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How Datacenter Consolidation Changes the Monitoring Game

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During the planning stages, datacenter consolidation conversations typically focus on quantifying IT gains and resolving any immediate deployment obstacles. Often overlooked in this discussion is how the new ultra-high density environment will be effectively monitored.
 
Here’s a look at the primary paths of datacenter consolidation, and an exploration of the monitoring challenges and considerations for each environment. In working with other IT teams and consultants, you are the voice for ensuring visibility into applications and great end-user experience is incorporated into the initial consolidation plan. 

Consolidation Options 

There are two paths to consolidation: internally hosted or outsourced (think cloud or third-party provider). Let's look at each from the monitoring perspective. 

Internally-Hosted Consolidations

In-house hosting typically involves combining physically distributed computing and storage assets into a concentrated, blade-server based, virtualized environment. Add capabilities such as utilizing vMotion, and you have the makings of a monitoring black hole. How so, you may ask?
 
To begin, think of the classic three-layer architecture: core, distribution, and access. In a consolidated setting, this distributed design physically collapses into a wall of racks. When highly virtualized servers are thrown in the mix, it makes things more interesting from a monitoring perspective, as user traffic appears to disappear. In this potentially hidden, virtualized realm, a lot of action occurs at the application level unbeknownst to the engineer. For example, in a virtualized multi-tier app, the web frontend makes supporting calls to databases and other applications, and then generates a service response. However, the only thing seen by the external monitoring device is the response traveling back to the user. Unfortunately, tracking the data only as it enters and leaves the virtual environment makes for poor monitoring.
 
To solve this riddle, you'll need to regain all your previous monitoring points at the core, access, and distribution layers. As you stand in front of your gleaming new racks, it's all still there—the trick is to locate physically where these three logical constructs exist within the mass of devices and determine how best to extract the relevant data for your monitoring tools. Similarly, you’ll need to determine this at the virtualized server level with the added complexity of multi-tier apps abstracted and running on and between these devices. You will need sufficient information about the application architecture to effectively place instrumentation to quantify the application health and status. In the phrasing of a network designer, your legacy north-south (access-distribution-core) flow has a second dimension of east-west flow across virtualized servers.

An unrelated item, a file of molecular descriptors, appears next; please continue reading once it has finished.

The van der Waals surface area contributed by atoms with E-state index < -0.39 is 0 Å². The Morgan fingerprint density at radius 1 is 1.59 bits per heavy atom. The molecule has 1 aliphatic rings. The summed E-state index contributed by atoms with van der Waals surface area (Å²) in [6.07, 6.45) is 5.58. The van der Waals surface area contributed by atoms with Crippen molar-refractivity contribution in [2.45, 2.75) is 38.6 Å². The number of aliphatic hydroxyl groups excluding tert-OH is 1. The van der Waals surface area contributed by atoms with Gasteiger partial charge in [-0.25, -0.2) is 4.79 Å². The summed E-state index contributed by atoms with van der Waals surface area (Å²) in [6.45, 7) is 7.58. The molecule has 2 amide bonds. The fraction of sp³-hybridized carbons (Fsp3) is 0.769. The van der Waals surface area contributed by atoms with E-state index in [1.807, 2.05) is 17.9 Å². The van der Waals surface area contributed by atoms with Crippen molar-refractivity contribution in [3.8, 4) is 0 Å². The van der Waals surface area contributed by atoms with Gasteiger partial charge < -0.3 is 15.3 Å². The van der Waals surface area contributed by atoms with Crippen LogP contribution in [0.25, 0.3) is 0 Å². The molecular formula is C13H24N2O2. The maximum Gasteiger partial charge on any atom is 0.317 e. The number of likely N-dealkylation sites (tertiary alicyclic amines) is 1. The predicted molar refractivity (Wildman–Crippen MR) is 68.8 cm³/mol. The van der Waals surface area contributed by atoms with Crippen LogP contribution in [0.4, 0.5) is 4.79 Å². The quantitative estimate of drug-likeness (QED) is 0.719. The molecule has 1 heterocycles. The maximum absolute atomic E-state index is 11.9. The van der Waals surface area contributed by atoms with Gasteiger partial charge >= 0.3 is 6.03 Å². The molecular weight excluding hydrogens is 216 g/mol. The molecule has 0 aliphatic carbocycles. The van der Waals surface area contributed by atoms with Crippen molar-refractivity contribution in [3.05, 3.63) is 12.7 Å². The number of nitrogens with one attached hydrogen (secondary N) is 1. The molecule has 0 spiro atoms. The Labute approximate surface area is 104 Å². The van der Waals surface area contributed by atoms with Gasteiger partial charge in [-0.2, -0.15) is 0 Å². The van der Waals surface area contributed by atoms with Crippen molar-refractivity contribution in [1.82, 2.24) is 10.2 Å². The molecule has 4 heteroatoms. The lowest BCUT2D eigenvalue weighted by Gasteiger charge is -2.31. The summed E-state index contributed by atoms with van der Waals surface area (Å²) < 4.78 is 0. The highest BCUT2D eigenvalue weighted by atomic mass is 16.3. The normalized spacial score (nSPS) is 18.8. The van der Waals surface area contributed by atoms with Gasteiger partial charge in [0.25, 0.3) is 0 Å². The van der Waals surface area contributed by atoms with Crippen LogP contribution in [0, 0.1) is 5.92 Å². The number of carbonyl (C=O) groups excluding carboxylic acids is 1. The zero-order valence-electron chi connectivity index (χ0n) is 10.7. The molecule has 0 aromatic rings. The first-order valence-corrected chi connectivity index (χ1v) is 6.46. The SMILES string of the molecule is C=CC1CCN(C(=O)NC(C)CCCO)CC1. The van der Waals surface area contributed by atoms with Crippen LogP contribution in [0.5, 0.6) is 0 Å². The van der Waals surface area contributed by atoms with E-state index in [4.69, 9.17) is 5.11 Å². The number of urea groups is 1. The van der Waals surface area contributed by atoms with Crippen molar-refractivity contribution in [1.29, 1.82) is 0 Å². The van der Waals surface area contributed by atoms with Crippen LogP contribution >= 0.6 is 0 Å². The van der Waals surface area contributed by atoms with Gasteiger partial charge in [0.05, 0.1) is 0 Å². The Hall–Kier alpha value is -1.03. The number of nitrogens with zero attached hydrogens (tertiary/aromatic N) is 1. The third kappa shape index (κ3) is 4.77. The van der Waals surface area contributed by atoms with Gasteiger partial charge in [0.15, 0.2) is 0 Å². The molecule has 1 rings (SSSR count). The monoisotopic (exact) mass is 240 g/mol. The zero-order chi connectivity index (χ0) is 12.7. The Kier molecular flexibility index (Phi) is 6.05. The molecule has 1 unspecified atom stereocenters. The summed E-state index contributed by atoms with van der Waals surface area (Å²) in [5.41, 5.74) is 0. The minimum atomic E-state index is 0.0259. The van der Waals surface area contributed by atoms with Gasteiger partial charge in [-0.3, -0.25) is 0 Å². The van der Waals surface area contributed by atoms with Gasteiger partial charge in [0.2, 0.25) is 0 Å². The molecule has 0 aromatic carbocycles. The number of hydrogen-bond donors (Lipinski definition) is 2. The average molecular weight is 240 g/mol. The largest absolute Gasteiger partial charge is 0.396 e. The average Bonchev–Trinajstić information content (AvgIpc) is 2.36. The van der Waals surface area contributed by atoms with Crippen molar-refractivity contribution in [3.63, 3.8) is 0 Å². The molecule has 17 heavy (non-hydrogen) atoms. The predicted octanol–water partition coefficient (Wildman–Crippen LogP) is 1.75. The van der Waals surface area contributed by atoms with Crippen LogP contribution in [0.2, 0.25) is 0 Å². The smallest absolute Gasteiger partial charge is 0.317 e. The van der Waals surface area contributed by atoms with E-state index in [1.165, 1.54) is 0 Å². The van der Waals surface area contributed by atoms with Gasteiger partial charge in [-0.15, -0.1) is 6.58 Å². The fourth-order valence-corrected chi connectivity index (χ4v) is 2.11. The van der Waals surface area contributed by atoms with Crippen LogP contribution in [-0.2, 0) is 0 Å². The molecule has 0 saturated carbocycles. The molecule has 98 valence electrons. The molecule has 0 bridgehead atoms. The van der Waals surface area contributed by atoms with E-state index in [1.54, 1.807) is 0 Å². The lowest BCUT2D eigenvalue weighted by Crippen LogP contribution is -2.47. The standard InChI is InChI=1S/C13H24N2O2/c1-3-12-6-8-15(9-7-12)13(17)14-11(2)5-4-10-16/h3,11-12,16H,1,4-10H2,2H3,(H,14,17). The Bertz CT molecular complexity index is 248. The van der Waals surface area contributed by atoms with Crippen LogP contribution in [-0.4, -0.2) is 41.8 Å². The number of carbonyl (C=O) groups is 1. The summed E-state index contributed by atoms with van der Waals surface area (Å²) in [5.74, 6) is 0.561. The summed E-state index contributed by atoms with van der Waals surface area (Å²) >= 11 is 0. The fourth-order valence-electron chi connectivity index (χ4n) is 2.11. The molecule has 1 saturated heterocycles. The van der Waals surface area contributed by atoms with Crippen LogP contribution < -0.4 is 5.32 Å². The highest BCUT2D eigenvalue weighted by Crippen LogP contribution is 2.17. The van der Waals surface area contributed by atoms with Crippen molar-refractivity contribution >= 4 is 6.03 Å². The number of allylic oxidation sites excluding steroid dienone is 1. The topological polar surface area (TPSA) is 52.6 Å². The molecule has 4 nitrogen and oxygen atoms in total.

Visibility is usually achieved via a combination of SPAN port and TAPs (discrete or virtual). Your unique IT implementation and application tier structure will dictate how this is best achieved for effective instrumentation. For example, you may decide to access network data at the top-of-rack switch point or within the core with a TAP. Alternatively, if traffic loads are not excessive, using the integrated SPAN capabilities of switch vendors may work. For views into virtual inter-server traffic, many vendors also offer virtual SPANs or TAPs with their solutions; probes running on an individual VM are yet another means to assessing this status.
 
Compounding the monitoring obstacles, the primary inbound and outbound connections of these dense entities are often heavily utilized 10 Gb or 40 Gb links capable of overloading all but the fastest packet-capture appliances. In addition, for larger datacenters, network packet brokers  are often required to realistically manage the many instrumentation points. Lastly, if you’re utilizing vMotion, another consideration is whether to monitor vMotion events via the vCenter console API to maximize application visibility when a service is provisioned to a different physical server.
 
Fortunately, if you are employing polling technologies as part of your resource monitoring, the option to interrogate networked attached devices remains available after consolidation. If not, this is usually an excellent time to consider adding the functionality for its deep IT infrastructure awareness and ability to cross-correlate with packet-based performance metrics. 
 

Externally-Hosted Consolidations

Should you choose to outsource your IT infrastructure, your monitoring abilities will be dependent on your provider. If they allow you to install instrumentation—not likely—then everything mentioned above for internal hosting would apply. Much more common, however, is to be restricted to a customer portal or an API that provides a view of select operating metrics. The depth and breadth of what is presented is highly dependent on the service provider. Regardless, it is important to leverage what is available and to augment with other information including SLA agreements with the Internet service vendor. Monitoring the ingress point of application and service conversations as they arrive at your facility is also a best practice, and can be used to validate whatever agreements are in place with the providers.
 

Conclusion

Datacenter consolidation offers significant value for business and is either already part of your life or probably will be soon. The good news is by performing careful due diligence, your monitoring capabilities can remain robust and your application and service delivery levels exceptional. Keep network service in sight and in mind.
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